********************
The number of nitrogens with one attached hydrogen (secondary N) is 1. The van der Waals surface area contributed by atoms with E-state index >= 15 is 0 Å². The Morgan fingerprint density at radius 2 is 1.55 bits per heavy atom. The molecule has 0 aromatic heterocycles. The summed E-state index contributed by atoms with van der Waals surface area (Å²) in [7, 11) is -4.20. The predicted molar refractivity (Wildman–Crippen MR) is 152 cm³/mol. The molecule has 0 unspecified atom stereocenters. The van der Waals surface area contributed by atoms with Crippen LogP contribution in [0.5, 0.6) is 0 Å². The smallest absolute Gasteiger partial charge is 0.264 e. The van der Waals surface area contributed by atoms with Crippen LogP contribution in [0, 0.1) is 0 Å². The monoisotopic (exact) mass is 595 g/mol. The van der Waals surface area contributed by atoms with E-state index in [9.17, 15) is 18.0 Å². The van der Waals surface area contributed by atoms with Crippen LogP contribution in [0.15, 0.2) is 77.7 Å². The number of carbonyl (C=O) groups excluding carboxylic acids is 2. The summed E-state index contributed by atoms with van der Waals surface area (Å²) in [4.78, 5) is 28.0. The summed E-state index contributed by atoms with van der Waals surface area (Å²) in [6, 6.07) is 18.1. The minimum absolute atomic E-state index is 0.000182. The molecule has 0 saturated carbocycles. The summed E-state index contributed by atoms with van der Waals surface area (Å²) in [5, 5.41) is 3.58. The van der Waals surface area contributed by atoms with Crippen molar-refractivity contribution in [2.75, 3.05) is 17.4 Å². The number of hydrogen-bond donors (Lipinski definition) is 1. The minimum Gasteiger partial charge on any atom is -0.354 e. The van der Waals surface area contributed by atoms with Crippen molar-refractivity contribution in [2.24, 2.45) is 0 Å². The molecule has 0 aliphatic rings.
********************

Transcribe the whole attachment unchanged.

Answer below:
The number of nitrogens with one attached hydrogen (secondary N) is 1. The van der Waals surface area contributed by atoms with E-state index >= 15 is 0 Å². The Morgan fingerprint density at radius 2 is 1.55 bits per heavy atom. The molecule has 0 aromatic heterocycles. The summed E-state index contributed by atoms with van der Waals surface area (Å²) in [7, 11) is -4.20. The predicted molar refractivity (Wildman–Crippen MR) is 152 cm³/mol. The molecule has 0 unspecified atom stereocenters. The van der Waals surface area contributed by atoms with Crippen LogP contribution in [0.5, 0.6) is 0 Å². The smallest absolute Gasteiger partial charge is 0.264 e. The van der Waals surface area contributed by atoms with Crippen LogP contribution in [0, 0.1) is 0 Å². The monoisotopic (exact) mass is 595 g/mol. The van der Waals surface area contributed by atoms with E-state index in [9.17, 15) is 18.0 Å². The van der Waals surface area contributed by atoms with Crippen LogP contribution in [0.15, 0.2) is 77.7 Å². The number of carbonyl (C=O) groups excluding carboxylic acids is 2. The summed E-state index contributed by atoms with van der Waals surface area (Å²) in [4.78, 5) is 28.0. The summed E-state index contributed by atoms with van der Waals surface area (Å²) in [6, 6.07) is 18.1. The minimum absolute atomic E-state index is 0.000182. The molecule has 0 saturated carbocycles. The summed E-state index contributed by atoms with van der Waals surface area (Å²) in [5, 5.41) is 3.58. The van der Waals surface area contributed by atoms with Crippen molar-refractivity contribution in [2.75, 3.05) is 17.4 Å². The number of hydrogen-bond donors (Lipinski definition) is 1. The minimum Gasteiger partial charge on any atom is -0.354 e. The van der Waals surface area contributed by atoms with Crippen molar-refractivity contribution in [2.24, 2.45) is 0 Å². The molecule has 0 aliphatic rings.